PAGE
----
Sorry for the slow reply [mention]Pinchons[/mention] . I'm usually better than this. I'm stuck on a small computer so I can't give as much detail as I usually would. Even scrolling takes forever!
Now, I know I did write recently about the "Sweet Liquor Shops." If you search my posts for that phrase, you'll get some links to the answer you are looking for.
It's afew posts above so study that.
But, let's also look at it a different way.
Before we get to tea...
Sparging is not
a normal practice in SVAG brewing (Single-Vessel All-Grain - e.g. pure BIAB). It is
normal practice in MVAG brewing (Multi-Vessel All-Grain Brewing such as batch or fly-sparging methods). If your kettle is too small to do SVAG brewing, you are forced to compromise on something - labour, ingredients and/or time. This is dealt with in the Sweet Liquor Shop posts.
Let's think on tea
Let's say you are making a cup of tea with a tea bag. Do you fill half-fill one mug with hot water, soak your tea bag in that, then take the tea bag out and add it to a second mug half-full of hot water, then dump the tea bag and then pour the contents from one mug to the other to make a full cup of tea?
No, you don't. That would be stupid.
What about if you wanted really strong tea? Say, four tea bags to a cup?
You can put all four tea bags into one mug and fill it with hot water. When you pull the tea bags out, the mug will not be quite full. You now have two choices: top the mug up with a little water or add some water to a second mug, dump the four tea bags in that and then drain the tea from that back into the first mug. You'll get a little bit more value from your tea bags but it has cost you time, labour and some calculations.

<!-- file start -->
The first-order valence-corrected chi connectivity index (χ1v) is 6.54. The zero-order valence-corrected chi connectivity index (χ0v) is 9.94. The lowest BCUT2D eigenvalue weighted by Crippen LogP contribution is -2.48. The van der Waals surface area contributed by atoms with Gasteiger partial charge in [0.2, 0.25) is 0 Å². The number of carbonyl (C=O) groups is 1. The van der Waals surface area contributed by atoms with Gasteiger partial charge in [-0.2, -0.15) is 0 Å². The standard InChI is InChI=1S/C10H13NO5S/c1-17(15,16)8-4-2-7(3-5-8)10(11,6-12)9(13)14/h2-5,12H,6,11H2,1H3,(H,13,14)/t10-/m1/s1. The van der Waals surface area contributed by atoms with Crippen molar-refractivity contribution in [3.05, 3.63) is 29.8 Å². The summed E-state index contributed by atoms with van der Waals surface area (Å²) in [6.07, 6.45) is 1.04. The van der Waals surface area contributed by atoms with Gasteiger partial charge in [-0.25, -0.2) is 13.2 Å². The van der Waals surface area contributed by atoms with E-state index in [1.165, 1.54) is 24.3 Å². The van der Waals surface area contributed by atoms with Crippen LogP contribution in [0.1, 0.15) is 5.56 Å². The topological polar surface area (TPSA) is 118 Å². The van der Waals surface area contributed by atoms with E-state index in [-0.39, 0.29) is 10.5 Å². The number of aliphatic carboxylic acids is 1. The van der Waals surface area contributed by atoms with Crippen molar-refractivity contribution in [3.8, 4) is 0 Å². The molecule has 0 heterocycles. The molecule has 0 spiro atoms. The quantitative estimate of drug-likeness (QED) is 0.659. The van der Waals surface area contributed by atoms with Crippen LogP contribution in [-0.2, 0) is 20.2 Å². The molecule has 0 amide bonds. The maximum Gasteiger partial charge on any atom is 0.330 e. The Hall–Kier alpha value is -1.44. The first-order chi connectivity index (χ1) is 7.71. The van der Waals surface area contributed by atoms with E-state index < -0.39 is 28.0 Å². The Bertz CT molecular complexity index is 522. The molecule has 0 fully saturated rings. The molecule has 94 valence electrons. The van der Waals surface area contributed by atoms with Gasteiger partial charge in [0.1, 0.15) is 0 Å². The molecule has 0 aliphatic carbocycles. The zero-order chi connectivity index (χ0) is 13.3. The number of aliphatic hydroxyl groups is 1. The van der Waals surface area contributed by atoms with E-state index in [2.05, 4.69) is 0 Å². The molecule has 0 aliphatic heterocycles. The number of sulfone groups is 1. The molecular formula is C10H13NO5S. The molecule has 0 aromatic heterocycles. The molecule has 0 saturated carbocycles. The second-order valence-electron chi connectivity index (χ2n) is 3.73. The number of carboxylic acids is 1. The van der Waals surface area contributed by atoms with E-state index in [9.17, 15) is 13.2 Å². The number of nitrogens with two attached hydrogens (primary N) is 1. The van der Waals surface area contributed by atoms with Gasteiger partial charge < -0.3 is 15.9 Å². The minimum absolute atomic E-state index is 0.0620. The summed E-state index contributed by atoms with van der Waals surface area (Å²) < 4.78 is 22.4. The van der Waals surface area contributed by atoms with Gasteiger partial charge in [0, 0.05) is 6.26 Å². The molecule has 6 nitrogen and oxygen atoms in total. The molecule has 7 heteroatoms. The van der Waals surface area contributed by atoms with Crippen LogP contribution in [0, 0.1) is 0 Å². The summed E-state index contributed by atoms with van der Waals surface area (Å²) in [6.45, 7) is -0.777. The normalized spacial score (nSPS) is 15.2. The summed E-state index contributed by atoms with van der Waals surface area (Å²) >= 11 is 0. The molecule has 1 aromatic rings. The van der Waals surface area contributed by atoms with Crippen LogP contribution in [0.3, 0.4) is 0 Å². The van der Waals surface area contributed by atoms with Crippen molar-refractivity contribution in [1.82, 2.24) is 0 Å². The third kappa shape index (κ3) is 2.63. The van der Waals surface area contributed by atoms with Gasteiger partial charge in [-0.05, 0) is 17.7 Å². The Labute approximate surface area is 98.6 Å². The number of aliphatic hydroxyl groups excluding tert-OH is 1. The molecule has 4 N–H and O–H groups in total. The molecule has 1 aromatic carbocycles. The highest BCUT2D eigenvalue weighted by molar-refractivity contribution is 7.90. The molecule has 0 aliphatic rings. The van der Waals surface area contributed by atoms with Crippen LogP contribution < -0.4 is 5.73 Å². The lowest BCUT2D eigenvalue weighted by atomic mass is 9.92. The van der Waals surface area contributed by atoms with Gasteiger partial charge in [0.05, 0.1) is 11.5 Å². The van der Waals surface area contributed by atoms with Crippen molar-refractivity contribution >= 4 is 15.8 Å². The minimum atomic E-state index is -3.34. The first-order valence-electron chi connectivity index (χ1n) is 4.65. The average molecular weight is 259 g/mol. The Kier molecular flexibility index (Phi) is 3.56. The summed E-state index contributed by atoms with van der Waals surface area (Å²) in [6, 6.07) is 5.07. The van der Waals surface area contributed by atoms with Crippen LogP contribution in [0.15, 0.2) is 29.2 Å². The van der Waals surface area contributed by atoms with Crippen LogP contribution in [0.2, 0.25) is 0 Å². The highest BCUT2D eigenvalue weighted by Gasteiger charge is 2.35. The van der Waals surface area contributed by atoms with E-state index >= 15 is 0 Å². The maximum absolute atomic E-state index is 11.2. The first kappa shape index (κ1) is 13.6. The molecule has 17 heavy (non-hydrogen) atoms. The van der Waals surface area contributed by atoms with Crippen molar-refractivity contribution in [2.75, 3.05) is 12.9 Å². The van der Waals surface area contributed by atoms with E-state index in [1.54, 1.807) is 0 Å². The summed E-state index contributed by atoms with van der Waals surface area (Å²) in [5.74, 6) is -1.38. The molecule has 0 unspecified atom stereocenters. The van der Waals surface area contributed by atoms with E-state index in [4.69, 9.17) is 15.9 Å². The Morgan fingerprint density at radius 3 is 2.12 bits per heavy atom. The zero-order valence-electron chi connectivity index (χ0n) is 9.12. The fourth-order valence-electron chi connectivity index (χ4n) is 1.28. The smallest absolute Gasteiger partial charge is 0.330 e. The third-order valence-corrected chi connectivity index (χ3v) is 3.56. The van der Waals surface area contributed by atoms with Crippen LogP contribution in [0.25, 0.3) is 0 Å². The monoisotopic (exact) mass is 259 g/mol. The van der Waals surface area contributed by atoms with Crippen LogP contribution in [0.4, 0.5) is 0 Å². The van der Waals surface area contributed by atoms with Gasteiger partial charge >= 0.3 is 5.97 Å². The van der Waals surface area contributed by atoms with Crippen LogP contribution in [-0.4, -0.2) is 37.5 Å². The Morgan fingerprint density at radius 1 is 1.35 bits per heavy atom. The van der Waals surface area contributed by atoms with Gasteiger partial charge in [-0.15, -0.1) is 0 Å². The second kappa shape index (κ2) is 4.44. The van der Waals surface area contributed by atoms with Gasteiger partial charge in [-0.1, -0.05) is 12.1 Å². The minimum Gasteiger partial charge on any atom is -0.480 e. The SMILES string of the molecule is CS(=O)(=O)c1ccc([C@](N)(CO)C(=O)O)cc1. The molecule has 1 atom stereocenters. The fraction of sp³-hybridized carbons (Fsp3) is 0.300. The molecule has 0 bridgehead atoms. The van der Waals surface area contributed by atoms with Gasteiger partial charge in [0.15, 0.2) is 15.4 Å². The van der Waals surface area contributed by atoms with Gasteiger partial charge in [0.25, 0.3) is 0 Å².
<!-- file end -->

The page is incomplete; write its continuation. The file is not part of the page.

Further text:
Brewing is a bit like tea bags
An average brew is a bit like using say three tea bags. You would never notice the volume loss is a mug using one tea bag but with three you might see a bit as those tea bags absorb liquid that you never see again.
If you were using five tea bags (a strong brew with say an Original Gravity of 1.080) maybe, maybe, maybe???, you might think about using a second mug (vessel) to get a bit more out of those tea bags and fill the space left in the first mug after you pulled them.
I'm not going to address that here however, there is yet another layer to all this. All I'll say here is that we'll move on to coffee. Coffee, like your barley, wheat etc, only has so much "goodness" in it. Go to a coffee shop and imagine you have just ordered an espresso/flat white/cappucino but the barista simply left the (can't remember the name of the damn thing) "filter with the handle thing" in the machine and pressed the water button. You would be getting the second runnings of the coffee which has no goodness left. In fact, it is much worse as not only has all the goodness gone into the customer's cup before you, only bad stuff remains and there is plenty of it.
I could write more but I think I'm done for today on this one
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